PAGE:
Gould, Audubon, and Lear in New Exhibit Celebrating Writing About Birds
Artworks, rare books and artifacts documenting the beginnings of avian study in the U.S. feature in the new exhibition at The Academy of Natural Sciences of Drexel University.
Illuminating Birds: Drawing as a Way of Knowing draws on the collections of the Academy which houses one of the largest and most taxonomically complete bird collections in the world.
“With more than 7,000 different species of birds represented in our collections, the Academy continues to be a leading institution in global ornithological research,” said Academy President and CEO Scott Cooper. “This exhibit not only celebrates our universal wonder and appreciation of birds, but also examines the scientific, historical and artistic implications of their study.”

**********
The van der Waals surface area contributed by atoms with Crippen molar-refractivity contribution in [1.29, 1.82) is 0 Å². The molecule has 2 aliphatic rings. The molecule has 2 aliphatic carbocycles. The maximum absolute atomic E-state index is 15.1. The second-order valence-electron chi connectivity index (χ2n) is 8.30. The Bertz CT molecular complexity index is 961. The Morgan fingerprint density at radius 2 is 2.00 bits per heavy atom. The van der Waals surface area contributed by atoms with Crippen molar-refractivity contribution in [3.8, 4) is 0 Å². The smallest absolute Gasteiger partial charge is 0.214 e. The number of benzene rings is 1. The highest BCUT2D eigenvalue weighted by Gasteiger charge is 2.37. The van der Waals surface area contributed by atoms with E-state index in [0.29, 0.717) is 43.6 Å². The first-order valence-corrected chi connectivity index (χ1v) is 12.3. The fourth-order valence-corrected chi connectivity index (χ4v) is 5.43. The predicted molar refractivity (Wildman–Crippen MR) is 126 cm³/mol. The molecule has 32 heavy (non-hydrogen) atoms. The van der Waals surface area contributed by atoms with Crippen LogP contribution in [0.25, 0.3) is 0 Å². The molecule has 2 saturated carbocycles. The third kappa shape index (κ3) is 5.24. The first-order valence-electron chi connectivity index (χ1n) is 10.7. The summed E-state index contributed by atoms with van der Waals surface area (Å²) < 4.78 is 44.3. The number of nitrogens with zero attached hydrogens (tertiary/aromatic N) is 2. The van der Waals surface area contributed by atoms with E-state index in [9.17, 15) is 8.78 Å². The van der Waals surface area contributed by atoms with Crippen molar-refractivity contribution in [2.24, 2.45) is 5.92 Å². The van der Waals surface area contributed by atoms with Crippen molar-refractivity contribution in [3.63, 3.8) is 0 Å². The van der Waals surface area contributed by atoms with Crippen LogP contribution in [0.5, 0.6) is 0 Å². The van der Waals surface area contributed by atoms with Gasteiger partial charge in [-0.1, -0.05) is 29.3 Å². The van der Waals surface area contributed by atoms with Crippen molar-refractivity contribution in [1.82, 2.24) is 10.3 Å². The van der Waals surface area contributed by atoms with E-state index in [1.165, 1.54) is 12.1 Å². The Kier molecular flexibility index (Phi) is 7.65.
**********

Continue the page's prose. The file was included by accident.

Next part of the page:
Since its founding in 1812, the Academy has built and cared for its world-class collections of more than 19 million specimens, serving as a treasured resource for scientists and nature enthusiasts around the world. Throughout 2023, the Academy is also celebrating Biodiversity Year, continuing its innovative research and community engagement to support the remarkably diverse tapestry of life found on Earth.
Artworks by Alexander Wilson, Elizabeth and John Gould, John James Audubon, Edward Lear and from the Academy’s archives and collections will be on display, documenting the beginnings of the scientific study of birds as well as the complex cultural aspects they carry. Colorful early birding field guides and hand-painted magic lantern slides will demonstrate the role that illustration has played in popularizing birding and advancing the conservation movement.
Surrounded by historical artworks, visitors will also be encouraged to artistically engage through nature journaling and drawing. The exhibit’s in-house Avian Art Studio will inspire creative exploration of specimens, field notes, an extraordinary commonplace book, feathers and prompts developed by the Drexel’s Writers Room and many others.
Illuminating Birds: Drawing as a Way of Knowing runs through October 15, 2023